Also, today, a federal appeals court in D.C. has taken on the case meaning Trump`s effort to block the committee from seeing any and all records in the National Archives that date back to what was going on the White House on January 6, federal judges have now slowed everything down. They`ve scheduled arguments in the case for November 30, which means it will be weeks now before the committee might see Trump`s records. And they won`t be turned over tomorrow as the committee and so many Democrats had hoped.
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REP. ADAM KINZINGER, (R) ILLINOIS: I actually don`t think it`s a huge setback. I think, you know, obviously, Trump`s folks will spin this as a win because there`s a lack of wins, frankly, on any of their legal side. This is not unexpected. I think we expected frankly that there would be a stay issued by the appeals court. We also see a very accelerated timeline to hear this case. It`s not going to slow down our investigation. And I expect that, you know, keeping the Supreme Court potentially aside, we`ll have these documents fairly soon.
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WILLIAMS: Meanwhile, President Biden and his team are now grappling with the challenge of trying to get his sweeping domestic plan passed as inflation strains Americans all across the country, Republicans and some moderate Democrats say President spending bill will lead to further price increases. Now some liberal Democrats are coming forward to defend Biden`s plan as a solution for inflation.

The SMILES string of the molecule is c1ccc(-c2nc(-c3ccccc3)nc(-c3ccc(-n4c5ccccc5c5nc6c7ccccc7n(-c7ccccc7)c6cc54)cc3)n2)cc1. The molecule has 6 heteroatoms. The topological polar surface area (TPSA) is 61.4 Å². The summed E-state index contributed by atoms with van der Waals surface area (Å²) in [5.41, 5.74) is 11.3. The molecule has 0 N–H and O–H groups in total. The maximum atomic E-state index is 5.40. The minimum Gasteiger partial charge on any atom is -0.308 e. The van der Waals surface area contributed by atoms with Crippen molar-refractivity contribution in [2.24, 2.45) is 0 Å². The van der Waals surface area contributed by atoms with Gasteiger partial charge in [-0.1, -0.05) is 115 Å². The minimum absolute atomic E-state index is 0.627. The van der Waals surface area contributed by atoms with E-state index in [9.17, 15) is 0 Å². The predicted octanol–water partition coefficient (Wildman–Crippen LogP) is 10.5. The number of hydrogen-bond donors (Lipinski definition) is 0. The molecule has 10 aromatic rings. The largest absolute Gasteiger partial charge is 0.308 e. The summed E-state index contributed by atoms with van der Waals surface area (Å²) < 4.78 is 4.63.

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REP. RO KHANNA, (D) CALIFORNIA: I`m back home in California, I understand that prices are going up I mean, gas is almost five bucks here, the price of eggs have gone up, the price of milk has gone up. Other colleagues get that. So, I don`t think we`re out of touch. We`ve got to get people back into the labor market that will help increase the number of goods and the Build Back Better agenda actually helps do that.